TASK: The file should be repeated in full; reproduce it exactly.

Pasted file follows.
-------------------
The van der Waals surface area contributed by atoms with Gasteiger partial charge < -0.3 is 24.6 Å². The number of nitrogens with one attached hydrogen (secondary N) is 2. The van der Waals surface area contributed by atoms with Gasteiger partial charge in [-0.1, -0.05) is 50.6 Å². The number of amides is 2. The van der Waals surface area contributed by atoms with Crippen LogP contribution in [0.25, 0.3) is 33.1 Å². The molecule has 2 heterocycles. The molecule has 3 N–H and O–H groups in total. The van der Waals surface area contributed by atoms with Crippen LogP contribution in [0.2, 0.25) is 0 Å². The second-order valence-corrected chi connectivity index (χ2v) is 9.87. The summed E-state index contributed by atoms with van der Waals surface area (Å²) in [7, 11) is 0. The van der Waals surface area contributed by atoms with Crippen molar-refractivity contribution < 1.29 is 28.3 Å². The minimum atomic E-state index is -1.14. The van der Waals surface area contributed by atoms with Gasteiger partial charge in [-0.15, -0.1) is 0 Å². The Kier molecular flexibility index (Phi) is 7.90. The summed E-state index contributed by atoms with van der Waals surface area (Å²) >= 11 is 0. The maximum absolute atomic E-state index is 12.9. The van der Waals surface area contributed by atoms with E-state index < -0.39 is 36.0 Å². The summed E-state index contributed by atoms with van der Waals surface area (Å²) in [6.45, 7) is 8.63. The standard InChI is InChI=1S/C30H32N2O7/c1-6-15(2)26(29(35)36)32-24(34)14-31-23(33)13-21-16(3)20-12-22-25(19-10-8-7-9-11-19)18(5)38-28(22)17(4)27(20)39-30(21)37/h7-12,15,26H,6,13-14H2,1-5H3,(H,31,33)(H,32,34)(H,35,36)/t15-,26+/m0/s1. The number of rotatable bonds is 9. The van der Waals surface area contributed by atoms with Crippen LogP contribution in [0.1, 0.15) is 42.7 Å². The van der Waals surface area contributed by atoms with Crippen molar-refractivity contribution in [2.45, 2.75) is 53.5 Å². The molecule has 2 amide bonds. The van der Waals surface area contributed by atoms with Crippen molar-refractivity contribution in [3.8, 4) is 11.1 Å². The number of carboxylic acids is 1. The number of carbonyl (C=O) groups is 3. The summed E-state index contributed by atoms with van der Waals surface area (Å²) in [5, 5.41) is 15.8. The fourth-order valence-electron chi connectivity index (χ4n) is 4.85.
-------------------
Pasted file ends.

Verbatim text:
The van der Waals surface area contributed by atoms with Gasteiger partial charge < -0.3 is 24.6 Å². The number of nitrogens with one attached hydrogen (secondary N) is 2. The van der Waals surface area contributed by atoms with Gasteiger partial charge in [-0.1, -0.05) is 50.6 Å². The number of amides is 2. The van der Waals surface area contributed by atoms with Crippen LogP contribution in [0.25, 0.3) is 33.1 Å². The molecule has 2 heterocycles. The molecule has 3 N–H and O–H groups in total. The van der Waals surface area contributed by atoms with Crippen LogP contribution in [0.2, 0.25) is 0 Å². The second-order valence-corrected chi connectivity index (χ2v) is 9.87. The summed E-state index contributed by atoms with van der Waals surface area (Å²) in [7, 11) is 0. The van der Waals surface area contributed by atoms with Crippen molar-refractivity contribution < 1.29 is 28.3 Å². The minimum atomic E-state index is -1.14. The van der Waals surface area contributed by atoms with Gasteiger partial charge in [-0.15, -0.1) is 0 Å². The Kier molecular flexibility index (Phi) is 7.90. The summed E-state index contributed by atoms with van der Waals surface area (Å²) >= 11 is 0. The maximum absolute atomic E-state index is 12.9. The van der Waals surface area contributed by atoms with E-state index < -0.39 is 36.0 Å². The summed E-state index contributed by atoms with van der Waals surface area (Å²) in [6.45, 7) is 8.63. The standard InChI is InChI=1S/C30H32N2O7/c1-6-15(2)26(29(35)36)32-24(34)14-31-23(33)13-21-16(3)20-12-22-25(19-10-8-7-9-11-19)18(5)38-28(22)17(4)27(20)39-30(21)37/h7-12,15,26H,6,13-14H2,1-5H3,(H,31,33)(H,32,34)(H,35,36)/t15-,26+/m0/s1. The number of rotatable bonds is 9. The van der Waals surface area contributed by atoms with Crippen LogP contribution in [0.1, 0.15) is 42.7 Å². The van der Waals surface area contributed by atoms with Crippen molar-refractivity contribution in [2.45, 2.75) is 53.5 Å². The molecule has 2 amide bonds. The van der Waals surface area contributed by atoms with Crippen molar-refractivity contribution in [3.8, 4) is 11.1 Å². The number of carboxylic acids is 1. The number of carbonyl (C=O) groups is 3. The summed E-state index contributed by atoms with van der Waals surface area (Å²) in [5, 5.41) is 15.8. The fourth-order valence-electron chi connectivity index (χ4n) is 4.85.